- Expand electric vehicle charging station locations so they are more widely available, facilitate the purchase of electric cars, trucks and busses, and develop an EV Action Plan to help Maine benefit as much as possible from the transition to electric vehicles.
- Direct agencies to better plan for our transportation future, including by planning for certain effects of climate change (like greater flooding) and for managing our transportation system that is less dependent on gasoline.
It is also increasingly clear that the Maine Legislature will play some role in the CMP transmission corridor, in addition to the permits CMP is still requesting from the Department of Environmental Protection and the Public Utilities Commission. The first of those bills pertaining to the corridor, LD 640, has been printed, and would require an independent analysis of the supposed greenhouse gas reductions that CMP is claiming this project will have. We are waiting on other bills in addition to this one.
NRCM opposes CMP’s transmission line project, because there’s no evidence that it will help address climate change, and there is evidence suggesting that the project wouldn’t do anything to address climate change. Furthermore, the project would cut 53 miles of new transmission line through undeveloped forests in Maine’s North Woods, fragmenting the world’s largest temperate forest. It also would jeopardize brook trout and clean in-state renewable energy development.
While the state house has started to print bills, many we anticipate working on have not been printed yet. After they have been, and hearing dates have been scheduled, you’ll be the first to know. You can stay tuned for this information by signing up for NRCM’s Action Network, if you are not already.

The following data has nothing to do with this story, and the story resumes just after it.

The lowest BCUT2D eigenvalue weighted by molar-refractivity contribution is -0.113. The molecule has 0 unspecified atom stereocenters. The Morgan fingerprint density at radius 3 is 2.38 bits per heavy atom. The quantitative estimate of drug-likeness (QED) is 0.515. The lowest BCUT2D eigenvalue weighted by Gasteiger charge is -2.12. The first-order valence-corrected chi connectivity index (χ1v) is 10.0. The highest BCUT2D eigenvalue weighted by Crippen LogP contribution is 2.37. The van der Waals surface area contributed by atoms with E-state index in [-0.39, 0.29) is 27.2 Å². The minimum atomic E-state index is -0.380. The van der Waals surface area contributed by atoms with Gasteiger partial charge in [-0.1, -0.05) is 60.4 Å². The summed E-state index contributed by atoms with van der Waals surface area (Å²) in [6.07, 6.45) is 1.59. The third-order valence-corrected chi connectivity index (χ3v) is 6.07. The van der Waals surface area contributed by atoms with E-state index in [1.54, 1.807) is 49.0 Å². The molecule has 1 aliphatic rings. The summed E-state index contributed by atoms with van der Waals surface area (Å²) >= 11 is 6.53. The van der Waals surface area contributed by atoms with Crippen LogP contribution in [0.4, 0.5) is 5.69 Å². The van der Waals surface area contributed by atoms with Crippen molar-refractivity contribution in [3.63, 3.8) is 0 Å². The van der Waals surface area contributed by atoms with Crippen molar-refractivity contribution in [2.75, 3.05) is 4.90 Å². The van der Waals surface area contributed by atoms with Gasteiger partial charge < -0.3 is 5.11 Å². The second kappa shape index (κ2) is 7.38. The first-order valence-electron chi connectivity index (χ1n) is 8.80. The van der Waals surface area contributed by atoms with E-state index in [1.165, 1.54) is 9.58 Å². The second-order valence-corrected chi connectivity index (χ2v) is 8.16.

If you have questions, please don’t hesitate to reach out. We look forward to continuing to work with you to pass clean energy and climate policy for Maine.
—NRCM Climate and Energy Team
Jock Winchester says
Keep it up. I believe the new governor is being seriously misled. Thank you as always, Jock
Nancy Walters says
In Wilton, we are having a town meeting next week. One of the issues being discussed is the corridor. Originally the town was in favor, but has reconsidered the position and it will be put out to a vote. In a widely read local online newspaper, comments indicate that many people are under the impression that Gov. Mills has already made a deal to go forward with the corridor. If possible, could you supply facts pertaining to this point? If someone could attend the meeting that would be great!
Thanks for your post, Nancy. It’s still critical for citizens like you to share your concerns about CMP’s proposal with Wilton town officials to make your voices heard! While Governor Mills said she supports the settlement, she does not have direct decision-making authority over whether this line is permitted. (Check out our statement on why this settlement deal and this project is still a bad deal for Maine: https://www.nrcm.org/maine-environmental-news/cmp-settlement-less-than-meets-eye-opposition-corridor-continues-grow/.)
In addition to a decision yet to be made by the Public Utilities Commission, the transmission line still faces the Department of Environmental Protection and Land Use Planning Commission permitting process and public comment periods. There are also several important bills pending in the Legislature that would affect the project.
We’re glad to hear the town of Wilton is reconsidering their position, and we encourage Wilton residents to turn out and vote against the CMP transmission line.